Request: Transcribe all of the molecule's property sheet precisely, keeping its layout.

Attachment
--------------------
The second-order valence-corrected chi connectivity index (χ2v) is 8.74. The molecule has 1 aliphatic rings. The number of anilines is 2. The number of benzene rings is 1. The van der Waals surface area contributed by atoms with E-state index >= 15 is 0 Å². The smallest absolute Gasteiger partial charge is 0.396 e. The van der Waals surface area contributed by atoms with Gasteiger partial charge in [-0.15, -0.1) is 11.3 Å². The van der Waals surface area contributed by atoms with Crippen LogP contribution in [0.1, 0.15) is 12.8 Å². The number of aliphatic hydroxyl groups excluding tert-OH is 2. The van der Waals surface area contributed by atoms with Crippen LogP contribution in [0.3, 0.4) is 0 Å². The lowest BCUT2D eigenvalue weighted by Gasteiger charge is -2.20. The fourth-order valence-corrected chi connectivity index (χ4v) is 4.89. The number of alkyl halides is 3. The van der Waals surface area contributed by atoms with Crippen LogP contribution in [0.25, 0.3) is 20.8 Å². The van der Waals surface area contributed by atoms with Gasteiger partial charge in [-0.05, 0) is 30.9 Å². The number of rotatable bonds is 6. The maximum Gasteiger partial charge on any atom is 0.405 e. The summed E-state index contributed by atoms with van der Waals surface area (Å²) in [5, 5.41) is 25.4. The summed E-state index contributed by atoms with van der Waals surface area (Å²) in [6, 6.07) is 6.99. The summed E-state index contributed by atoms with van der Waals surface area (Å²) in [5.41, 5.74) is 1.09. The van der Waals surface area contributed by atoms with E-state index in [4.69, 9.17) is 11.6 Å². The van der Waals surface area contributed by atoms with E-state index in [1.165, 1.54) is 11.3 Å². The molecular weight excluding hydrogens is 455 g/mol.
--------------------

The second-order valence-corrected chi connectivity index (χ2v) is 8.74. The molecule has 1 aliphatic rings. The number of anilines is 2. The number of benzene rings is 1. The van der Waals surface area contributed by atoms with E-state index >= 15 is 0 Å². The smallest absolute Gasteiger partial charge is 0.396 e. The van der Waals surface area contributed by atoms with Gasteiger partial charge in [-0.15, -0.1) is 11.3 Å². The van der Waals surface area contributed by atoms with Crippen LogP contribution in [0.1, 0.15) is 12.8 Å². The number of aliphatic hydroxyl groups excluding tert-OH is 2. The van der Waals surface area contributed by atoms with Crippen LogP contribution in [0.3, 0.4) is 0 Å². The lowest BCUT2D eigenvalue weighted by Gasteiger charge is -2.20. The fourth-order valence-corrected chi connectivity index (χ4v) is 4.89. The number of alkyl halides is 3. The van der Waals surface area contributed by atoms with Crippen LogP contribution in [0.25, 0.3) is 20.8 Å². The van der Waals surface area contributed by atoms with Gasteiger partial charge in [-0.05, 0) is 30.9 Å². The number of rotatable bonds is 6. The maximum Gasteiger partial charge on any atom is 0.405 e. The summed E-state index contributed by atoms with van der Waals surface area (Å²) in [5, 5.41) is 25.4. The summed E-state index contributed by atoms with van der Waals surface area (Å²) in [6, 6.07) is 6.99. The summed E-state index contributed by atoms with van der Waals surface area (Å²) in [5.41, 5.74) is 1.09. The van der Waals surface area contributed by atoms with E-state index in [4.69, 9.17) is 11.6 Å². The van der Waals surface area contributed by atoms with E-state index in [1.165, 1.54) is 11.3 Å². The molecular weight excluding hydrogens is 455 g/mol.